Statesboro, GA, USA
I'm fairly certain you'd be 100 times more likely to fall back on reason and skepticism in a case where someone professes to see God than with someone claiming a scientific or techonological discovery. Why?
The NewTestament writings are not just accounts of men who professed to "see God" in a philosophical or mystical way. They are accounts of a man whom they believed to be the Jewish Messiah, who embodied the actions of God in time and space. So they are as much historical, as they are theological. And many believe them because alternative theories of Jesus (other than his messianic status, death, and literal bodily ressurrection) make little sense in light of the actual historical things that are known about 1st century Judaism, and the early Christian Church.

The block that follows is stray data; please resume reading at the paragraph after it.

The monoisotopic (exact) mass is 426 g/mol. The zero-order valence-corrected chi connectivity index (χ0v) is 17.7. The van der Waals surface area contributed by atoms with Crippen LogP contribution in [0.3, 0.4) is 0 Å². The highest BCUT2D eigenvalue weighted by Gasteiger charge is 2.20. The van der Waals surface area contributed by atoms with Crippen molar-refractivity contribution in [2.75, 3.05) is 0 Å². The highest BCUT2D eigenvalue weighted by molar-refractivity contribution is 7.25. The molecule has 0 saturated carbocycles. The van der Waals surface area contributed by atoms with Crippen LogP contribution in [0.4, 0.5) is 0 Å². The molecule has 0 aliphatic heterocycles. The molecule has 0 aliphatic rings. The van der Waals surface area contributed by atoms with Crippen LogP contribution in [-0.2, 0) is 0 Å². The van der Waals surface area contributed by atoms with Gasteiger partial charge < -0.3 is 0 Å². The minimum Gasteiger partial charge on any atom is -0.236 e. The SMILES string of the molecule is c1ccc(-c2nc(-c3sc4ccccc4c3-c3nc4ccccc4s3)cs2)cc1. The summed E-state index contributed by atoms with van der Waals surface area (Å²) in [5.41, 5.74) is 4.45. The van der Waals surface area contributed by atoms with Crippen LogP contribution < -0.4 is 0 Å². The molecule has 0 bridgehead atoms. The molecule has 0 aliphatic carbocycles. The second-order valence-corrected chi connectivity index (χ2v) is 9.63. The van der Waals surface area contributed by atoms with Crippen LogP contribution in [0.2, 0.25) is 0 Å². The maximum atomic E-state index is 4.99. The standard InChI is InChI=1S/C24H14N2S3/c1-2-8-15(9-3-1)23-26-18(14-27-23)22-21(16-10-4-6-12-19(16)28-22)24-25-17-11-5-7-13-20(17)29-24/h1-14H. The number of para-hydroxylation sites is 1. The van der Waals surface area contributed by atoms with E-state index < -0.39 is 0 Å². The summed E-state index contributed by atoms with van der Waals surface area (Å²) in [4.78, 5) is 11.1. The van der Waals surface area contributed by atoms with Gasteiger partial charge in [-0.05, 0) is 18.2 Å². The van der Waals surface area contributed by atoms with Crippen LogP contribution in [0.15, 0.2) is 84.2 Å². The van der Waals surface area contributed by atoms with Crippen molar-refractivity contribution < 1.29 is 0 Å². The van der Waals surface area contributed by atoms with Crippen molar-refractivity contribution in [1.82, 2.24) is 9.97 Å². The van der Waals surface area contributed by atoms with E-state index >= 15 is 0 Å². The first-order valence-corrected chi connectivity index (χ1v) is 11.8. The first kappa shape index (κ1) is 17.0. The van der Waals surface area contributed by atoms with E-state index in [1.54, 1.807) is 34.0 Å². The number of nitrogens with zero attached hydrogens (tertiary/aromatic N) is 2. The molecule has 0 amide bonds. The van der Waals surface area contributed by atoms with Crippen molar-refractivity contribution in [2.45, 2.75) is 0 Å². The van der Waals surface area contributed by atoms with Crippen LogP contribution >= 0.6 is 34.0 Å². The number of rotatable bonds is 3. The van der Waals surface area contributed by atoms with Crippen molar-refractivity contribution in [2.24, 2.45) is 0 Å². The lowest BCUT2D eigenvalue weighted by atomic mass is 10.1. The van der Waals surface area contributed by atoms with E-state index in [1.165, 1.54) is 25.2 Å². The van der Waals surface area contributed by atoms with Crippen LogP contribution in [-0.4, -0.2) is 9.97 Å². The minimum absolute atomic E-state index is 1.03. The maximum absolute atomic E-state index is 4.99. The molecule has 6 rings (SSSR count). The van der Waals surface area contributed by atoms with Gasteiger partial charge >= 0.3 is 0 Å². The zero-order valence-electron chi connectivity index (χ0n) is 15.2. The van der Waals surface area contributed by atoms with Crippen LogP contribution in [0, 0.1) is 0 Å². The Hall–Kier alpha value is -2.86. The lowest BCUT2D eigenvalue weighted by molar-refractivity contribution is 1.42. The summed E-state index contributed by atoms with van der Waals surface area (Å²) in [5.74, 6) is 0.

I'm reading a book right now by N.T. Wright called "The Challenge of Jesus", where, as a historian, he explains his take on the issues of the claims of the early Christians. I think literal history and context might have much to say to the question you are asking.
There may be reasons that so many people don't find the claims of divine revelation in the Christian tradition hopelessly absurd and far-fetched. They didn't just claim to "see God" in some enigmatic psychological fashion, they saw what he did and wrote it in plain narration. And these accounts, as amazing as they are, seem to fit best in the total history that we know.